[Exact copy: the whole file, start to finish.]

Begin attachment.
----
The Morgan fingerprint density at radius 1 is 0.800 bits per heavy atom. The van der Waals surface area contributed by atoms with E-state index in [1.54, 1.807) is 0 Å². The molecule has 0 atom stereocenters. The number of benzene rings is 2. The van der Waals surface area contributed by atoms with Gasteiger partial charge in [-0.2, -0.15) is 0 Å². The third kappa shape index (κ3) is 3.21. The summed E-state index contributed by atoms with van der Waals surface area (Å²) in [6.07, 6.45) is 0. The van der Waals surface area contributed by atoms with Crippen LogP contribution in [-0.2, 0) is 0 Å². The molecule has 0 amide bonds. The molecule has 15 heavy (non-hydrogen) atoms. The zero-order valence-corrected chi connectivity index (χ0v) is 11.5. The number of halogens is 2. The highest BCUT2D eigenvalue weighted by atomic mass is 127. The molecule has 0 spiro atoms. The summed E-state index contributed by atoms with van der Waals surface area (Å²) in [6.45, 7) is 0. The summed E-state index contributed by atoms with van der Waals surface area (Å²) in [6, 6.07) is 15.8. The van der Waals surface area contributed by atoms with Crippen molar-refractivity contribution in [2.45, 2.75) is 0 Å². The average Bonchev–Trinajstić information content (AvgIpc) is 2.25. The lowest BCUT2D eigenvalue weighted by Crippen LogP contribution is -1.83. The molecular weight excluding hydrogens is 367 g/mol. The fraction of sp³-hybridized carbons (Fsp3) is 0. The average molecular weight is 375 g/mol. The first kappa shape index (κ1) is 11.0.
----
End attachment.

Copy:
The Morgan fingerprint density at radius 1 is 0.800 bits per heavy atom. The van der Waals surface area contributed by atoms with E-state index in [1.54, 1.807) is 0 Å². The molecule has 0 atom stereocenters. The number of benzene rings is 2. The van der Waals surface area contributed by atoms with Gasteiger partial charge in [-0.2, -0.15) is 0 Å². The third kappa shape index (κ3) is 3.21. The summed E-state index contributed by atoms with van der Waals surface area (Å²) in [6.07, 6.45) is 0. The van der Waals surface area contributed by atoms with Crippen LogP contribution in [-0.2, 0) is 0 Å². The molecule has 0 amide bonds. The molecule has 15 heavy (non-hydrogen) atoms. The zero-order valence-corrected chi connectivity index (χ0v) is 11.5. The number of halogens is 2. The highest BCUT2D eigenvalue weighted by atomic mass is 127. The molecule has 0 spiro atoms. The summed E-state index contributed by atoms with van der Waals surface area (Å²) in [6.45, 7) is 0. The summed E-state index contributed by atoms with van der Waals surface area (Å²) in [6, 6.07) is 15.8. The van der Waals surface area contributed by atoms with Crippen molar-refractivity contribution in [2.45, 2.75) is 0 Å². The average Bonchev–Trinajstić information content (AvgIpc) is 2.25. The lowest BCUT2D eigenvalue weighted by Crippen LogP contribution is -1.83. The molecular weight excluding hydrogens is 367 g/mol. The fraction of sp³-hybridized carbons (Fsp3) is 0. The average molecular weight is 375 g/mol. The first kappa shape index (κ1) is 11.0.